Storage Technology last week launched a new service that will allow customers to outsource their data storage, rather than buying equipment and managing it on-site.
Through its new Storage Utility solutions program, StorageTek, Louisville, Colorado, will manage customers' data either on-site or remotely, supplying hardware, software, disk or tape capacity and support services for PCs, laptops, networks and mainframes. The service is aimed at customers with fast-growing or unpredictable storage needs.
Initially, the company is targeting Internet companies and vendors that host World Wide Web sites. However, Darryl Royal, vice president for integrated solutions at StorageTek, said, "We expect this to become a primary way to offer storage to all our customers."
Steve Coates, StorageTek's Storage Utility program manager, said the company's strategy is to market to "high-growth, data-intensive, resource- and capital-constrained environments," which could include government agencies that are trying to operate more efficiently.
Customers who subscribe to the Storage Utility service would negotiate a package of storage capacity and services based on their needs and pay StorageTek a monthly fee. Royal said the program is modeled on services offered by the telecommunications industry to supply "bandwidth on demand" so that customers do not have to pay peak traffic rates during slow periods.
David Hill, a senior analyst for storage and storage management with Boston-based Aberdeen Group, said the service might appeal to agencies that are collecting data at a rapid rate, such as those that gather satellite data.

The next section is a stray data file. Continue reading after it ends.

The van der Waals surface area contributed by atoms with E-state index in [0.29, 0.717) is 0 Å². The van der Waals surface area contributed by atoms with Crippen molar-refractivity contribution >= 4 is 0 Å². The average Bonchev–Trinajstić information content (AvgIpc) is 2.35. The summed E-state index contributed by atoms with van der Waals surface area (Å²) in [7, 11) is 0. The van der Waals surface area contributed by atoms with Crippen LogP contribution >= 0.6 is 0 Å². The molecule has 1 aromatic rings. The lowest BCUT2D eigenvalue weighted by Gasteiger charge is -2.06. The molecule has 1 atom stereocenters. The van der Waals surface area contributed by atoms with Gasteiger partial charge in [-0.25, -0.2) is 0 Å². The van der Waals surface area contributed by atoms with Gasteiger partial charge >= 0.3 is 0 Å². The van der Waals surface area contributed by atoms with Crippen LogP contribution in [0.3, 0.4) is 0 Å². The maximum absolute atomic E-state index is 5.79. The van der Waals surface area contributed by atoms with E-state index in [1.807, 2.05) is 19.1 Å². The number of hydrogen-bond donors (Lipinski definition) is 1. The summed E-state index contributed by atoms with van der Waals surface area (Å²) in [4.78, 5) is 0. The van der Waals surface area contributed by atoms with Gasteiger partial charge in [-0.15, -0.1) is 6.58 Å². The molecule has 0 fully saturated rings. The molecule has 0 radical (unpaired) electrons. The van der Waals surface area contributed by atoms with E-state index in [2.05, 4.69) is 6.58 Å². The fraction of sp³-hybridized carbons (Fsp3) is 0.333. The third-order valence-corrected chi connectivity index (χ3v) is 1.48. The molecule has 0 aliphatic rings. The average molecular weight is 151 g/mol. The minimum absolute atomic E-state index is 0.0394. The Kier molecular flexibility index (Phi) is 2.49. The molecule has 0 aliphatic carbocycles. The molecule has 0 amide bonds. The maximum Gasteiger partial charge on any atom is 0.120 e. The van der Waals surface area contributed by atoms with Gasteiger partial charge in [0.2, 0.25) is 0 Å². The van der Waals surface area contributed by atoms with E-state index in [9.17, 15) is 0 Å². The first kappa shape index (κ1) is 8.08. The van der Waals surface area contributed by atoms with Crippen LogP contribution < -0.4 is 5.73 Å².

"If you have a set of data that is becoming unmanageable or you need some performance characteristics like faster response time [for access], you might want to turn to someone who is a specialist in that area to help you out," Hill said.
But Hill said he doubted agencies would outsource data storage for mission-critical systems unless they planned to contract out their entire system operations.
Robert Guerra, a consultant who follows federal information technology outsourcing trends, agreed. But he was skeptical about whether agencies can separate management of their data storage systems from management of the data itself. "I don't know how you segment out just the IT infrastructure for the data," he said.
Coates said customers could specify how much involvement StorageTek has in managing their data, as opposed to just keeping track of storage system usage. "It's not 'one-size fits all,' " he said. "[With] security, customer[s] can manage that themselves."